Leading Senate Dem: Two-year transportation bill coming

For their part, House Republicans are set to release their framework this week for a surface transportation bill, a measure that is expected to both cover six years and come in significantly under President Obama’s request for transportation funding. The current transportation authorization expires on Sept. 30.

Rep. John Mica (R-Fla.), the chairman of the House Transportation and Infrastructure Committee, is set to brief reporters on bill on Wednesday, with release set for Thursday.

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While the Obama administration has acknowledged the need for spending cuts, it has also said that the country must make what it calls key investments in areas like infrastructure.

At her Wednesday news conference, Boxer also slammed the House GOP’s 2012 budget, saying the proposal largely crafted by Rep. Paul RyanPaul RyanRyan: Graham-Cassidy 'best, last chance' to repeal ObamaCare Ryan: Americans want to see Trump talking with Dem leaders Overnight Finance: CBO to release limited analysis of ObamaCare repeal bill | DOJ investigates Equifax stock sales | House weighs tougher rules for banks dealing with North Korea MORE (R-Wis.) would lead to the loss of almost 500,000 infrastructure-related jobs.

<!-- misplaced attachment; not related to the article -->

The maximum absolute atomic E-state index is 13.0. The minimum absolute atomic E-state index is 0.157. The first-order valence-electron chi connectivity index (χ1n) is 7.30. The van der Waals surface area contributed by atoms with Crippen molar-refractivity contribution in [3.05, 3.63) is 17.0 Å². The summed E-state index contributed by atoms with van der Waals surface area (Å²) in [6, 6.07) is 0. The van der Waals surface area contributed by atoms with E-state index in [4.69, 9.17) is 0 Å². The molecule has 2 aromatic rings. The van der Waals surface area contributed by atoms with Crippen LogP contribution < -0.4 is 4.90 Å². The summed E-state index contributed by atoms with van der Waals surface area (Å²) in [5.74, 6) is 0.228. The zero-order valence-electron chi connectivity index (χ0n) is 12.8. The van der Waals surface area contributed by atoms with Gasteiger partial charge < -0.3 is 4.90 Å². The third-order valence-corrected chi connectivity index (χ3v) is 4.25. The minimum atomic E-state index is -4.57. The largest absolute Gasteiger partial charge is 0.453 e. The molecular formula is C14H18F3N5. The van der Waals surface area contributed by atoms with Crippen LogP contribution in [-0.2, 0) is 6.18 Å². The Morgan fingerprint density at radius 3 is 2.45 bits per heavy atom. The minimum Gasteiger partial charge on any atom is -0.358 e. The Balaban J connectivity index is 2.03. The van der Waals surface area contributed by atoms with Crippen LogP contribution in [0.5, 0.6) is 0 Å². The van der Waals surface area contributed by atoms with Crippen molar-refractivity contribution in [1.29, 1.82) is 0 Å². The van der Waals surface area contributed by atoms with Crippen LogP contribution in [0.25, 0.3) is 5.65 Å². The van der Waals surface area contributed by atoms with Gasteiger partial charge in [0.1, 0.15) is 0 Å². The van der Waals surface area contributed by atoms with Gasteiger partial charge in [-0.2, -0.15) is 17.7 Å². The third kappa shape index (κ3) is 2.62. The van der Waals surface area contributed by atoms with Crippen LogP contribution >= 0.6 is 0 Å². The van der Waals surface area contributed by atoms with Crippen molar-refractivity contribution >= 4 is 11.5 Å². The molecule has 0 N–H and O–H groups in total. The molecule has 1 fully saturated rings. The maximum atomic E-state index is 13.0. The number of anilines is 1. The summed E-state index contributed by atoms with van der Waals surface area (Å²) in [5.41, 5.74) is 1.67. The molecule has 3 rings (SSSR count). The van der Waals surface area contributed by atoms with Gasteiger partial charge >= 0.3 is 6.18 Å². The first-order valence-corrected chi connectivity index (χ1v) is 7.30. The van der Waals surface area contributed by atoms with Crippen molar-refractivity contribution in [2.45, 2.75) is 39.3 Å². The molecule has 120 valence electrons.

Boxer’s announcement of a two-year plan comes just weeks after she and three other senators – James InhofeJames (Jim) Mountain InhofeA third of Congress hasn’t held a town hall — it’s time to take action Anonymous affiliate publishes claimed list of GOP private contact info Wasting America’s nuclear opportunity MORE (R-Okla.), Max BaucusMax Sieben BaucusBernie Sanders flexes power on single-payer ObamaCare architect supports single-payer system Trump has yet to travel west as president MORE (D-Mont.) and David VitterDavid VitterYou're fired! Why it's time to ditch the Fed's community banker seat Overnight Energy: Trump set to propose sharp cuts to EPA, energy spending Former La. official tapped as lead offshore drilling regulator MORE (R-La.) – unveiled a measure that would have spent roughly $339 billion on roads, bridges and public transportation over six years.

The California Democrat said Wednesday that she did not see any major disagreements with her GOP colleagues over the two-year plan, which will not include earmarks. 

“The big decision on the part of the Republicans right now is, do they want to work toward a bipartisan bill,” Boxer said.